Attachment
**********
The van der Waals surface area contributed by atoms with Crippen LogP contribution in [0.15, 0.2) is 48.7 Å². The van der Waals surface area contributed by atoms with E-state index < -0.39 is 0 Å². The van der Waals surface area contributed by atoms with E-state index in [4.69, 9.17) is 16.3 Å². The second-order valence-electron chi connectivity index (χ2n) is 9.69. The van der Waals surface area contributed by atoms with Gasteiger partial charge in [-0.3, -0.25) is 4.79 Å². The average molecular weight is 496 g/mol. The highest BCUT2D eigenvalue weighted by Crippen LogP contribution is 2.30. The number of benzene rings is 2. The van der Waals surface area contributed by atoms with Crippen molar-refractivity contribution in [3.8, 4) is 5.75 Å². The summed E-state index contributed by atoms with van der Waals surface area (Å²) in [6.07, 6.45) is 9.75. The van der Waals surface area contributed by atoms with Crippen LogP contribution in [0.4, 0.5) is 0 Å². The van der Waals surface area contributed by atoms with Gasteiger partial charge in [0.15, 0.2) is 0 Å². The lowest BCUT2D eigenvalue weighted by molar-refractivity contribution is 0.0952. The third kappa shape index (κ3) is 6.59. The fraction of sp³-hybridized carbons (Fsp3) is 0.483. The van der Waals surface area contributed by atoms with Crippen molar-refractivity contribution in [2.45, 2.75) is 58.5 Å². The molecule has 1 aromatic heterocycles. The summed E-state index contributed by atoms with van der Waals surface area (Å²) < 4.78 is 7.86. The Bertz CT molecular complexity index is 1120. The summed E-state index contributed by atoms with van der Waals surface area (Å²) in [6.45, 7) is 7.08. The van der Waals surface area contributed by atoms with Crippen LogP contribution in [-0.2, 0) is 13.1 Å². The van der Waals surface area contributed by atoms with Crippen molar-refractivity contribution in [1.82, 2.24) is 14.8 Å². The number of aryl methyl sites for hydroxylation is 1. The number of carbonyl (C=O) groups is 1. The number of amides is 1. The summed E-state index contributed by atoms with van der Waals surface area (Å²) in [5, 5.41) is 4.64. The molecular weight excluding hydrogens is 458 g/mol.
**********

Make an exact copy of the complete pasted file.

The van der Waals surface area contributed by atoms with Crippen LogP contribution in [0.15, 0.2) is 48.7 Å². The van der Waals surface area contributed by atoms with E-state index < -0.39 is 0 Å². The van der Waals surface area contributed by atoms with E-state index in [4.69, 9.17) is 16.3 Å². The second-order valence-electron chi connectivity index (χ2n) is 9.69. The van der Waals surface area contributed by atoms with Gasteiger partial charge in [-0.3, -0.25) is 4.79 Å². The average molecular weight is 496 g/mol. The highest BCUT2D eigenvalue weighted by Crippen LogP contribution is 2.30. The number of benzene rings is 2. The van der Waals surface area contributed by atoms with Crippen molar-refractivity contribution in [3.8, 4) is 5.75 Å². The summed E-state index contributed by atoms with van der Waals surface area (Å²) in [6.07, 6.45) is 9.75. The van der Waals surface area contributed by atoms with Crippen LogP contribution in [0.4, 0.5) is 0 Å². The van der Waals surface area contributed by atoms with Gasteiger partial charge in [0.15, 0.2) is 0 Å². The lowest BCUT2D eigenvalue weighted by molar-refractivity contribution is 0.0952. The third kappa shape index (κ3) is 6.59. The fraction of sp³-hybridized carbons (Fsp3) is 0.483. The van der Waals surface area contributed by atoms with Crippen molar-refractivity contribution in [2.45, 2.75) is 58.5 Å². The molecule has 1 aromatic heterocycles. The summed E-state index contributed by atoms with van der Waals surface area (Å²) < 4.78 is 7.86. The Bertz CT molecular complexity index is 1120. The summed E-state index contributed by atoms with van der Waals surface area (Å²) in [6.45, 7) is 7.08. The van der Waals surface area contributed by atoms with Crippen LogP contribution in [-0.2, 0) is 13.1 Å². The van der Waals surface area contributed by atoms with Crippen molar-refractivity contribution in [1.82, 2.24) is 14.8 Å². The number of aryl methyl sites for hydroxylation is 1. The number of carbonyl (C=O) groups is 1. The number of amides is 1. The summed E-state index contributed by atoms with van der Waals surface area (Å²) in [5, 5.41) is 4.64. The molecular weight excluding hydrogens is 458 g/mol.